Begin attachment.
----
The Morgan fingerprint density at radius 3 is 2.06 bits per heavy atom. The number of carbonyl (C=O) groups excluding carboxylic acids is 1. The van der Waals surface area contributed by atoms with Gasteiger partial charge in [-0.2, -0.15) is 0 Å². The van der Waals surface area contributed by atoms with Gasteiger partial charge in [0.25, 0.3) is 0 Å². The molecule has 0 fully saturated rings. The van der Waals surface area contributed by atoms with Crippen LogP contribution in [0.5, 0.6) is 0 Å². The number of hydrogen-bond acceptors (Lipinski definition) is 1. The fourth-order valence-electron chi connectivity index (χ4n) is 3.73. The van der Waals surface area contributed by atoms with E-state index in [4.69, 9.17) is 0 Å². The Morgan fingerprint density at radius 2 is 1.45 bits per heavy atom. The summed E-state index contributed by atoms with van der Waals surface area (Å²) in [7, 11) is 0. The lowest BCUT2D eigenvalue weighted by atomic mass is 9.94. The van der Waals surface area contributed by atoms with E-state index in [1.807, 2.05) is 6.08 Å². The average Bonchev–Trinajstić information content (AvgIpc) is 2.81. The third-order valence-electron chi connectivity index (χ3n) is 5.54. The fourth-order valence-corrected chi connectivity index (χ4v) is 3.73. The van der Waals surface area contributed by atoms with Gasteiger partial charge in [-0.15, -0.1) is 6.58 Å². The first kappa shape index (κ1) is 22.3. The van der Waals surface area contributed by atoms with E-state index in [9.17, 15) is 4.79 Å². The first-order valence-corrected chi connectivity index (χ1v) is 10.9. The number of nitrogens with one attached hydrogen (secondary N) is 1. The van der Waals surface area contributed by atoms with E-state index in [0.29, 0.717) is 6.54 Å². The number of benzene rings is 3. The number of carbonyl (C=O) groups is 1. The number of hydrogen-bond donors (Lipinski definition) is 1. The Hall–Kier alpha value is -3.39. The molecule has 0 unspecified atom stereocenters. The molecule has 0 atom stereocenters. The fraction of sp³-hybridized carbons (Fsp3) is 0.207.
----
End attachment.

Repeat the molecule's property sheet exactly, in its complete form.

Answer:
The Morgan fingerprint density at radius 3 is 2.06 bits per heavy atom. The number of carbonyl (C=O) groups excluding carboxylic acids is 1. The van der Waals surface area contributed by atoms with Gasteiger partial charge in [-0.2, -0.15) is 0 Å². The van der Waals surface area contributed by atoms with Gasteiger partial charge in [0.25, 0.3) is 0 Å². The molecule has 0 fully saturated rings. The van der Waals surface area contributed by atoms with Crippen LogP contribution in [0.5, 0.6) is 0 Å². The number of hydrogen-bond acceptors (Lipinski definition) is 1. The fourth-order valence-electron chi connectivity index (χ4n) is 3.73. The van der Waals surface area contributed by atoms with E-state index in [4.69, 9.17) is 0 Å². The Morgan fingerprint density at radius 2 is 1.45 bits per heavy atom. The summed E-state index contributed by atoms with van der Waals surface area (Å²) in [7, 11) is 0. The lowest BCUT2D eigenvalue weighted by atomic mass is 9.94. The van der Waals surface area contributed by atoms with E-state index in [1.807, 2.05) is 6.08 Å². The average Bonchev–Trinajstić information content (AvgIpc) is 2.81. The third-order valence-electron chi connectivity index (χ3n) is 5.54. The fourth-order valence-corrected chi connectivity index (χ4v) is 3.73. The van der Waals surface area contributed by atoms with Gasteiger partial charge in [-0.15, -0.1) is 6.58 Å². The first kappa shape index (κ1) is 22.3. The van der Waals surface area contributed by atoms with E-state index in [9.17, 15) is 4.79 Å². The first-order valence-corrected chi connectivity index (χ1v) is 10.9. The number of nitrogens with one attached hydrogen (secondary N) is 1. The van der Waals surface area contributed by atoms with E-state index in [0.29, 0.717) is 6.54 Å². The number of benzene rings is 3. The number of carbonyl (C=O) groups is 1. The number of hydrogen-bond donors (Lipinski definition) is 1. The Hall–Kier alpha value is -3.39. The molecule has 0 unspecified atom stereocenters. The molecule has 0 atom stereocenters. The fraction of sp³-hybridized carbons (Fsp3) is 0.207.